In response, for this summer's The Hangover Part III, director Todd Phillips and the gang did something totally different. Complained the multiplex populace, "It's not enough like the first one!"
America, you fickle, fickle bastard. What's funny about the whole thing is that both sequels are, well, funny. Yet The Hangover Part III just can't win. Adding insult to injury, its box-office prospects were demolished by the sixth model of The Fast and the Furious franchise, which plays things even safer. With home video is the great equalizer, I feel certain Warner Bros.' Blu-ray represents the first step in The Hangover Part III's redemption.
Essentially, that's what this final chapter is all about: making amends. After 42-year-old man-child Alan (Zach Galifianakis, The Campaign) inadvertently causes his father to succumb to a fatal heart attack, a stint in rehab is in order for Alan to regain some order. You can guess who drives him there: his "wolf pack" buddies Phil (Bradley Cooper, Silver Linings Playbook), Stu (Ed Helms, We're the Millers) and bro-in-law Doug (Justin Bartha, National Treasure: Book of Secrets). After all, something has to get the band back together so mayhem may ensue.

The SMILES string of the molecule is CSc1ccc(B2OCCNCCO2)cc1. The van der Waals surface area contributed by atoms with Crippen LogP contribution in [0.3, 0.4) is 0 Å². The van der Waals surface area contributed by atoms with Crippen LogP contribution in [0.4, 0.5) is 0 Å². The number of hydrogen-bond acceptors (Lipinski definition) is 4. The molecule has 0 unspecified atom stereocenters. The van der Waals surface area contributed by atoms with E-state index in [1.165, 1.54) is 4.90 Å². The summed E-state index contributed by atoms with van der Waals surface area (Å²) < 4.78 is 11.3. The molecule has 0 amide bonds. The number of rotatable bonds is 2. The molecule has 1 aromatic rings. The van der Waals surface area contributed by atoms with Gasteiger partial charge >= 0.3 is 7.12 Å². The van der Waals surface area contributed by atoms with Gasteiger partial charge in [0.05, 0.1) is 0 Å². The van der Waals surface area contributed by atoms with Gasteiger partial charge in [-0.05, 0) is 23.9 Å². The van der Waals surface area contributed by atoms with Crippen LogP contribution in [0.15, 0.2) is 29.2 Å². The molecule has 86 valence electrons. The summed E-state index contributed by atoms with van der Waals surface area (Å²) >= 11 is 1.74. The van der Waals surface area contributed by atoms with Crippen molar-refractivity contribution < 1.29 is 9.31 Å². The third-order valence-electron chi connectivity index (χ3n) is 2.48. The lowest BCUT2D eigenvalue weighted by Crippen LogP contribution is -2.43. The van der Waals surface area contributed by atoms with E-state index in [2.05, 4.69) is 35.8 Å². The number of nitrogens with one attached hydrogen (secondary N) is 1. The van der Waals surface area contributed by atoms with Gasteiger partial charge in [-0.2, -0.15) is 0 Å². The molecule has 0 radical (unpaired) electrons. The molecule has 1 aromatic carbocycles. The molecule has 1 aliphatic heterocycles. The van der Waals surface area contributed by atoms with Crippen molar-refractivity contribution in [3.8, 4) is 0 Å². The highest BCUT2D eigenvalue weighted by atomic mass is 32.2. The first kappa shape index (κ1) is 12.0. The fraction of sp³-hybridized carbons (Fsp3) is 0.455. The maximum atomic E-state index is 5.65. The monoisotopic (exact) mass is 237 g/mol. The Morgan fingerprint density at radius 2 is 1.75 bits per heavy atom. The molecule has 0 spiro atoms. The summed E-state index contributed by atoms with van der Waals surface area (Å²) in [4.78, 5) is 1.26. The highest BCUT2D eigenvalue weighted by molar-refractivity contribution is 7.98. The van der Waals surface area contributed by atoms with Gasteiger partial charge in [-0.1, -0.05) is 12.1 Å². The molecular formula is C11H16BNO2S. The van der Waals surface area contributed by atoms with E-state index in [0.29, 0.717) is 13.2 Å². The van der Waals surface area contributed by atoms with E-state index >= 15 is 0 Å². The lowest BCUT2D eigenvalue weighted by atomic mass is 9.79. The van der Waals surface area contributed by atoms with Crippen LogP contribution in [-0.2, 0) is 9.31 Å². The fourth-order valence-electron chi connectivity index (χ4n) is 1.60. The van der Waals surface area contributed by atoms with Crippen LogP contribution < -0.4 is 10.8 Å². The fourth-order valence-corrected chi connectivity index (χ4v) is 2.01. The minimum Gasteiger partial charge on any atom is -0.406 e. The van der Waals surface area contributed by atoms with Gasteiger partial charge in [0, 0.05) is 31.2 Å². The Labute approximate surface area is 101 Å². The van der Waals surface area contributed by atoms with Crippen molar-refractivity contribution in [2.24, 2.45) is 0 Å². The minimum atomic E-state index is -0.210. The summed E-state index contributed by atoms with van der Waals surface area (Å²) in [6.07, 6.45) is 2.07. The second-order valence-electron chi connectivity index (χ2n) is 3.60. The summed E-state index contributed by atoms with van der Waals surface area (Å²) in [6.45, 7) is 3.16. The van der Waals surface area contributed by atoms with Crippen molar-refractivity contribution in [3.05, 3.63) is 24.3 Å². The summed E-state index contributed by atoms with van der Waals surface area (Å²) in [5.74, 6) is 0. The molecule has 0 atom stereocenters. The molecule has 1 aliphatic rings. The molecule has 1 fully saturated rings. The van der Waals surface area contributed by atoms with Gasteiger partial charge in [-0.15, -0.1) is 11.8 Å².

It does before they can reach their destination, in the form of crime lord Marshall (John Goodman, Argo) seeking filthy felon Mr. Chow (Ken Jeong, TV's Community), who's robbed him to the tune of $21 million in gold bars. If the boys don't locate Chow ASAP, Marshall will kill Doug.
If that sounds like a too-convenient premise, two things:
1. Yeah, of course it is!
2. Just wait until the wolf pack runs into old pals like hooker Jade (Heather Graham) and Black Doug (Mike Epps). They're sandwiched in more than a dollop of Hellmann's.
That's OK with me, for one reason and one reason only: It's a damn funny movie, thanks to the greater focus on Galifianakis, rather than the ensemble. (Post-movie, fans of Galifianakis should proceed directly to the Blu-ray's outtakes.) I simply don't get all the criticism railed against this one, because I laughed, both loud and often.
Perhaps the humor in this trilogy capper is just too dark? Before the opening credits even hit, Phillips has thrown two deaths our way arguably too grim for the average viewer, even if one of those ends is a giraffe who literally loses his head.
And speaking of losing it, tucked within the end credits is an epilogue that may contain the series' biggest, most satisfying gag of all. And it has nothing to do with Polaroids. Rod Lott
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